The Death of SEO


Oh, no! It’s the death of SEO! Run, hide!!
Well, we all knew it would happen sometime — everything we know about the Internet would change eventually, we just didn’t know when it would happen. Let me back-up and explain…

In the beginning…

A long time ago, when businesses first began creating websites to attract new customers and serve existing ones, the problem of getting your website found began to run through the minds of business owners and marketing people. Search engines (like Google, Yahoo, and others) were the predominant way that people found stuff on the Internet. So getting your business’ website to appear on the search engines became important.

In the beginning, it wasn’t too difficult because few businesses actually had a website. But as the Internet grew in popularity at enormous speed, it became evident that in order to get found prominently on the search engines, a business’ website would have to somehow stand out from the pack — after all, you had to be near the top of the search engine results, as people weren’t going to flip through page after page looking for what they wanted.

The early days of SEO

A whole industry built around “search engine optimization” (SEO) sprang-up, almost overnight. Companies and individuals claiming that they were SEO experts would offer their services to help get your website placed prominently on the search engines. Some of these companies and individuals were actually quite good — they understood that the best search engines were, indeed, interested in finding relevant websites to match a person’s inquiry or interest — and some were bad, promoting short-lived tactics that relied on “tricking” the search engines.

My favorite image that comes to mind when people talk about the early days of SEO has to do with the business owner who attends a seminar one afternoon on the importance of search engine optimization. The business owner returns to the office after the seminar and exclaims, “We need SEO! We need SEO!” A co-worker says, “What’s SEO?” And the business owner replies, “I don’t know, but we need it!!”

Such was the hype surrounding search engine optimization — people had heard that they needed it, but very few actually understood what it was.

OK, so this article is not about whether or not websites need SEO, because the answer to that question is remarkably simple: of course your website needs to be optimized for the search engines. This article is about what happens when people stop using the search engines to find what they need.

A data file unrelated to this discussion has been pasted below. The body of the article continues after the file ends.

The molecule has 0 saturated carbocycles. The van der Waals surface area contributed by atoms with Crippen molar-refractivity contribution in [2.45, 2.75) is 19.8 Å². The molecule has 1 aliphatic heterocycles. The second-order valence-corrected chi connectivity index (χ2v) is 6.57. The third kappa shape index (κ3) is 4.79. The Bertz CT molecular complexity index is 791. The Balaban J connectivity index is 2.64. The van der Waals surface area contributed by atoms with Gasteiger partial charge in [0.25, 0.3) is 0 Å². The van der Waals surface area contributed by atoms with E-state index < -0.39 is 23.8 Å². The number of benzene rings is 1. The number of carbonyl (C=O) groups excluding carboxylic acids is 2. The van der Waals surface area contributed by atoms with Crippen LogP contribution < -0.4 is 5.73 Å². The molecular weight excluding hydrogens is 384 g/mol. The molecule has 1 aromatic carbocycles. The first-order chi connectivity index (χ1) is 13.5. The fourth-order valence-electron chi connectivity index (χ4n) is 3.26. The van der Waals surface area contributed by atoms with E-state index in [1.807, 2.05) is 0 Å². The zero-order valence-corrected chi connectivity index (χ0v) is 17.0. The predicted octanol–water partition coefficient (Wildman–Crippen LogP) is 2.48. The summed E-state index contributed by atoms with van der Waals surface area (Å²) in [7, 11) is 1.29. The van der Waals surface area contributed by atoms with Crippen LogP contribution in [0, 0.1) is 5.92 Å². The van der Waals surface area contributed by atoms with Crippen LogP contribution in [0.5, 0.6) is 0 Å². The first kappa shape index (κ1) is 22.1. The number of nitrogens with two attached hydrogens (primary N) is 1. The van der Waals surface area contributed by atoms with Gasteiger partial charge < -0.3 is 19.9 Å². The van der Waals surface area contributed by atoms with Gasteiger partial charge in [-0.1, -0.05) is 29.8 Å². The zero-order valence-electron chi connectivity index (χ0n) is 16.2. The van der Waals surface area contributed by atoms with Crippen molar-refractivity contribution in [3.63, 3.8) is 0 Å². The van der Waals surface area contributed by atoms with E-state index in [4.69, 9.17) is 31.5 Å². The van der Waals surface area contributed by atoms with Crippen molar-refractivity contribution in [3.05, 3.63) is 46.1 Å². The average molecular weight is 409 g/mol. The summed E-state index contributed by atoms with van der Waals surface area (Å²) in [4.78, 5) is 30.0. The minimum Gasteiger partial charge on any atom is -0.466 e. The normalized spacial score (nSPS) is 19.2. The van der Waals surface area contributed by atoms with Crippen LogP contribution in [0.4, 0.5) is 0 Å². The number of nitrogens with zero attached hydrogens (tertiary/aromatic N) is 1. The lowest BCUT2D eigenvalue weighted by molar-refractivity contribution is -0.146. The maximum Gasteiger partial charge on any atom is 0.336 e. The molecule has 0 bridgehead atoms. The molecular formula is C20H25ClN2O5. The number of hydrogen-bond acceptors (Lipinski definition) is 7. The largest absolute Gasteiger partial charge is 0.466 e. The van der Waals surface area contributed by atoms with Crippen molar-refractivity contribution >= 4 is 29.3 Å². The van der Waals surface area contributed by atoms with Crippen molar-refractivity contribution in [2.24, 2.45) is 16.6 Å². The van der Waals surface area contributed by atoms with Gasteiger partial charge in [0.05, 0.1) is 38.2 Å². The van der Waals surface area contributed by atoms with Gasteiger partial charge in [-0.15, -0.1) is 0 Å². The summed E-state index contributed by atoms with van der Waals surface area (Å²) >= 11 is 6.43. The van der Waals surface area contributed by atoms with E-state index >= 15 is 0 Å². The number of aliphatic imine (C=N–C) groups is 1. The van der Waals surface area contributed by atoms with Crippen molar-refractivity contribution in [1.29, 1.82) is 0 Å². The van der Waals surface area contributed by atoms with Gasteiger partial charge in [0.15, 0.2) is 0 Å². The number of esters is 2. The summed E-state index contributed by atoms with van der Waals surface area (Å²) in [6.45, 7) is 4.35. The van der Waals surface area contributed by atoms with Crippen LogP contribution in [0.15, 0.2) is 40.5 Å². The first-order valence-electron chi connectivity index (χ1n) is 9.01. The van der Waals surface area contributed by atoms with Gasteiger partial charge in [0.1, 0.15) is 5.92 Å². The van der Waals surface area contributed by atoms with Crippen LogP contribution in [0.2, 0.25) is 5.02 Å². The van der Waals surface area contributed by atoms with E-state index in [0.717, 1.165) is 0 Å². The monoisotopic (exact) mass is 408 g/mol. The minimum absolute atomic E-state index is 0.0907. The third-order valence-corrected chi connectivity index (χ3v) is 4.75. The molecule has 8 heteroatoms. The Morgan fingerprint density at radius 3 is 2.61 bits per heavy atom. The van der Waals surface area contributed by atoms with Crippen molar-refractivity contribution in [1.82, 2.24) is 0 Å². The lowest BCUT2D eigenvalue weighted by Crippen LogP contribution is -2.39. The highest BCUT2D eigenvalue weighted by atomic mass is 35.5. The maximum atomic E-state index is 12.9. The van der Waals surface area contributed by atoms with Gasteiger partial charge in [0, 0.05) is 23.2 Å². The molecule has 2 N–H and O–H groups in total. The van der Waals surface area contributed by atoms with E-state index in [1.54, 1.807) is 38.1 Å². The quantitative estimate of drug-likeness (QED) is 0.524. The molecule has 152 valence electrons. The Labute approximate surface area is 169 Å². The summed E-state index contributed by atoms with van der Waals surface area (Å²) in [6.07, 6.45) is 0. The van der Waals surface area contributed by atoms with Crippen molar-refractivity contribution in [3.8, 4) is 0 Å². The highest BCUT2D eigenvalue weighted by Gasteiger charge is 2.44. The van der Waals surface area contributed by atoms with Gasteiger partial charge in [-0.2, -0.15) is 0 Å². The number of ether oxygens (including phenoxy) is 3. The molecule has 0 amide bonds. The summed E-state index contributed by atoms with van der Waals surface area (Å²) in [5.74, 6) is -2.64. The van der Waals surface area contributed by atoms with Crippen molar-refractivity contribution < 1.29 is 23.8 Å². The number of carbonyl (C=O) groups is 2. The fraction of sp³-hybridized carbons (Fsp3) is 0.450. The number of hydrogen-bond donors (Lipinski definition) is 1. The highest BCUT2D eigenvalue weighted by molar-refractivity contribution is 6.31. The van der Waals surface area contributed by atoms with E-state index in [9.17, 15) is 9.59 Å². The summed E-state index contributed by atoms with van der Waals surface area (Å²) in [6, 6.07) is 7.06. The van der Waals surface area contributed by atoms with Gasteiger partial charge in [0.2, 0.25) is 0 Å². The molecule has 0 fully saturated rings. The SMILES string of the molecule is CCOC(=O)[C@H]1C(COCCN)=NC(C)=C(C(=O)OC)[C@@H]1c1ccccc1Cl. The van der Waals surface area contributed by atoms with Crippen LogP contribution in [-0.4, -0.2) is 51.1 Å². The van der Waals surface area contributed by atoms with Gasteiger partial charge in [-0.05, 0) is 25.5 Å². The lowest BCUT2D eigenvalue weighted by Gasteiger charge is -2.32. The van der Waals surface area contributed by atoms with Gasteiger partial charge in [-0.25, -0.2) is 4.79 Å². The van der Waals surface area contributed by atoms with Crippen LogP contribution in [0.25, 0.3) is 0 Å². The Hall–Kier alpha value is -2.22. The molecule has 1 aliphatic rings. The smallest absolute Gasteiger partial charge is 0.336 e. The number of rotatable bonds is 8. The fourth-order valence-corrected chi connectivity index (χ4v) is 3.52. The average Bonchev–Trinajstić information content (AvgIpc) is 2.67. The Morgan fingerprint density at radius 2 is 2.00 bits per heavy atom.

Death of SEO – Enter Social Media

Let’s fast-forward to today — the largest group of people using the Internet today are the millennials, that group of young people who were born beginning in the late 1990’s – 2000’s. Guess what? The millennials don’t use search engines to the degree the prior generation does — they rely far more on social media. Millennials who are looking for products and services are more likely to tap their social networks for a recommendation than they are to search.

So does this mean businesses should abandon the search engines and forget about SEO? No, it doesn’t. My point in predicting “The Death of SEO” is simply to shine a light on the fact that the Internet is still in its infancy, that it’s growing at an outrageous speed, that we have no way of predicting what comes next, and that the number of opportunities that exist for businesses online is endless.

I don’t know about you, but I’m enjoying the ride!

Andrew Lehrfeld

Andrew Lehrfeld

Managing Member at Internet Presence LLC
Andrew (Andy) Lehrfeld is a classically-trained Direct Marketer. His background in Communications, Marketing, Sales, Applied Writing, and Public Speaking helps organizations nurture strong relationships with their clients and others. He has 40 years' experience working with business owners worldwide. He is the founder of Internet Presence LLC, a digital marketing agency that builds websites, social media, and other online platforms that help companies engage with customers and prospects.
Andrew Lehrfeld

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